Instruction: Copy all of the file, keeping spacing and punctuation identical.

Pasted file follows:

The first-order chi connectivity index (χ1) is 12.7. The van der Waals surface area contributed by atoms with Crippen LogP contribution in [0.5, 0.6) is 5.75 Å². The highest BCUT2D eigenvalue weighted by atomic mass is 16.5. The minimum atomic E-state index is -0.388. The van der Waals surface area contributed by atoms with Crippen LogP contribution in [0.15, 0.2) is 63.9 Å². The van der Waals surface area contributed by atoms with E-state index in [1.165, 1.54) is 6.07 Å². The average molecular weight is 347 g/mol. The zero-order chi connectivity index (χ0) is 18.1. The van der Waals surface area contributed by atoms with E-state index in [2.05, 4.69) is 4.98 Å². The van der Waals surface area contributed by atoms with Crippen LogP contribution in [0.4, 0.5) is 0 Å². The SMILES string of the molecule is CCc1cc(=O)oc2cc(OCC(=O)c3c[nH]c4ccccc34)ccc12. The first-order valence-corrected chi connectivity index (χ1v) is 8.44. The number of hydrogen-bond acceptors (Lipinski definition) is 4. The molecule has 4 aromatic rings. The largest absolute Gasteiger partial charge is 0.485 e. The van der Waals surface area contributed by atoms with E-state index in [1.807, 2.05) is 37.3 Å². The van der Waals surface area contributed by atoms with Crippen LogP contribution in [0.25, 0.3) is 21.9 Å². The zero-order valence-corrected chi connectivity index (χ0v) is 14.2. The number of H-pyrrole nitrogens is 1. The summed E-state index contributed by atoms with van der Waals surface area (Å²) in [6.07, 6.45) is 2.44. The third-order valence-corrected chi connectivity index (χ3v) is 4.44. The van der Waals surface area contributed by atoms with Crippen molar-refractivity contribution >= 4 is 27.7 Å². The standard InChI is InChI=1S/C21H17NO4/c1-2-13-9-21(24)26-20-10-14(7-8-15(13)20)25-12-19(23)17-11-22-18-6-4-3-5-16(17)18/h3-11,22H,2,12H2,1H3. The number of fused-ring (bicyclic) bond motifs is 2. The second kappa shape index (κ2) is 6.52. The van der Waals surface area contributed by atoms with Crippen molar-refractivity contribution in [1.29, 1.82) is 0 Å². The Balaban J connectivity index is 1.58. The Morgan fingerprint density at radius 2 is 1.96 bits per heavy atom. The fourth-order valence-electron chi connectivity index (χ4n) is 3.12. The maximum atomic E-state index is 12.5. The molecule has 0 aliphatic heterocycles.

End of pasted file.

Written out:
The first-order chi connectivity index (χ1) is 12.7. The van der Waals surface area contributed by atoms with Crippen LogP contribution in [0.5, 0.6) is 5.75 Å². The highest BCUT2D eigenvalue weighted by atomic mass is 16.5. The minimum atomic E-state index is -0.388. The van der Waals surface area contributed by atoms with Crippen LogP contribution in [0.15, 0.2) is 63.9 Å². The van der Waals surface area contributed by atoms with E-state index in [1.165, 1.54) is 6.07 Å². The average molecular weight is 347 g/mol. The zero-order chi connectivity index (χ0) is 18.1. The van der Waals surface area contributed by atoms with E-state index in [2.05, 4.69) is 4.98 Å². The van der Waals surface area contributed by atoms with Crippen LogP contribution in [0.4, 0.5) is 0 Å². The SMILES string of the molecule is CCc1cc(=O)oc2cc(OCC(=O)c3c[nH]c4ccccc34)ccc12. The first-order valence-corrected chi connectivity index (χ1v) is 8.44. The number of hydrogen-bond acceptors (Lipinski definition) is 4. The molecule has 4 aromatic rings. The largest absolute Gasteiger partial charge is 0.485 e. The van der Waals surface area contributed by atoms with E-state index in [1.807, 2.05) is 37.3 Å². The van der Waals surface area contributed by atoms with Crippen LogP contribution in [0.25, 0.3) is 21.9 Å². The zero-order valence-corrected chi connectivity index (χ0v) is 14.2. The number of H-pyrrole nitrogens is 1. The summed E-state index contributed by atoms with van der Waals surface area (Å²) in [6.07, 6.45) is 2.44. The third-order valence-corrected chi connectivity index (χ3v) is 4.44. The van der Waals surface area contributed by atoms with Crippen molar-refractivity contribution >= 4 is 27.7 Å². The standard InChI is InChI=1S/C21H17NO4/c1-2-13-9-21(24)26-20-10-14(7-8-15(13)20)25-12-19(23)17-11-22-18-6-4-3-5-16(17)18/h3-11,22H,2,12H2,1H3. The number of fused-ring (bicyclic) bond motifs is 2. The second kappa shape index (κ2) is 6.52. The van der Waals surface area contributed by atoms with Crippen molar-refractivity contribution in [1.29, 1.82) is 0 Å². The Balaban J connectivity index is 1.58. The Morgan fingerprint density at radius 2 is 1.96 bits per heavy atom. The fourth-order valence-electron chi connectivity index (χ4n) is 3.12. The maximum atomic E-state index is 12.5. The molecule has 0 aliphatic heterocycles.